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The plays of Norwegian dramatist Henrik Ibsen (1828-1906) are critically acclaimed throughout the world
Archer was also a critic, who with actress Elizabeth Robbins and dramatist George Bernard Shaw was central in the modernisation of English theatre. With an Introduction by Ellen Rees, Centre for Ibsen Studies, University of Oslo.
The father of modern drama, Ibsen broke with theatrical conventions and created a more realistic form of drama that used the stage as a forum for debating social problems, notably the rights of the individual, and the damaging effects of orthodoxy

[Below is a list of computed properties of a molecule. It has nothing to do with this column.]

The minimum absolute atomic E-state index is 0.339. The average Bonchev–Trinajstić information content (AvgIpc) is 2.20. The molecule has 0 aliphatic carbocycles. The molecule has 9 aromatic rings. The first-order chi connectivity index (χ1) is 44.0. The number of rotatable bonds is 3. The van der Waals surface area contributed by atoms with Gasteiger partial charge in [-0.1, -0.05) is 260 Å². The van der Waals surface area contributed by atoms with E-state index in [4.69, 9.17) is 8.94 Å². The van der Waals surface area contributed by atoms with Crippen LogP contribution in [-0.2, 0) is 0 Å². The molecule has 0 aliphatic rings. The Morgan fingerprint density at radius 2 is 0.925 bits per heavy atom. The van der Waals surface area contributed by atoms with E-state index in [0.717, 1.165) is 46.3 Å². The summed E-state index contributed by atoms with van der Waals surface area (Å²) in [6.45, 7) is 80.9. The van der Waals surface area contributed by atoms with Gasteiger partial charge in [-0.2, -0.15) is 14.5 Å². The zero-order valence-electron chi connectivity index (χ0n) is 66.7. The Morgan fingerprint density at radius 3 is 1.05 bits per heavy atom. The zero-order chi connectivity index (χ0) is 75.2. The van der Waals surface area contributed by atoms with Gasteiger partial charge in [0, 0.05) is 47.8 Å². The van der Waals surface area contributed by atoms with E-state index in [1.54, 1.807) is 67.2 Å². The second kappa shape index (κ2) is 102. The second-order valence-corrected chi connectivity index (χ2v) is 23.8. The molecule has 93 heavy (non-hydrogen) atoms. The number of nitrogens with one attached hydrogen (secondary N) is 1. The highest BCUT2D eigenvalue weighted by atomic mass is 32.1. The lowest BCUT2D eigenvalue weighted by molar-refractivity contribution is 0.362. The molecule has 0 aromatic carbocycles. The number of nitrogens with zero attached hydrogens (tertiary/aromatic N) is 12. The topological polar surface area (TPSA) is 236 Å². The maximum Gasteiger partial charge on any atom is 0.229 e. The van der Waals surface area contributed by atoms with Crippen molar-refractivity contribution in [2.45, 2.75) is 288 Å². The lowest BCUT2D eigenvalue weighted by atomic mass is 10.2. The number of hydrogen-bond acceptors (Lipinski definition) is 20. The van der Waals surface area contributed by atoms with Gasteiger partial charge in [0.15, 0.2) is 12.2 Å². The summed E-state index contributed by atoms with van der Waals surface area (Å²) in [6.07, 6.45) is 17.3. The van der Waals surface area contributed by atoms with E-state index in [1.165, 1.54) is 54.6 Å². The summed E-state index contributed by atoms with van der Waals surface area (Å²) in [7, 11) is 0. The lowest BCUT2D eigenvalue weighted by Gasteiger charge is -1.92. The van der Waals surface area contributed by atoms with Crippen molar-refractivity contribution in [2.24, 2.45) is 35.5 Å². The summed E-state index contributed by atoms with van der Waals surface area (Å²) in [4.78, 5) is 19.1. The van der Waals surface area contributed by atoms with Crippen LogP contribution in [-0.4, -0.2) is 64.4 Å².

This collection of four plays contains, A Doll's House 1879 and Hedda Gabler 1890 , his most striking depictions of the struggle by individuals - especially women - to realize their full potential it also presents Peer Gynt 1867 , an early verse tour-de-force, not originally intended for the stage, on the nature of the self, and The Master Builder 1892 , a play that explores the clash between the old and the new in richly metaphorical language
This collection returns to the acclaimed translations of William Archer 1856-1924 , who through these renditions played a major role in promoting Ibsen's reputation outside Norway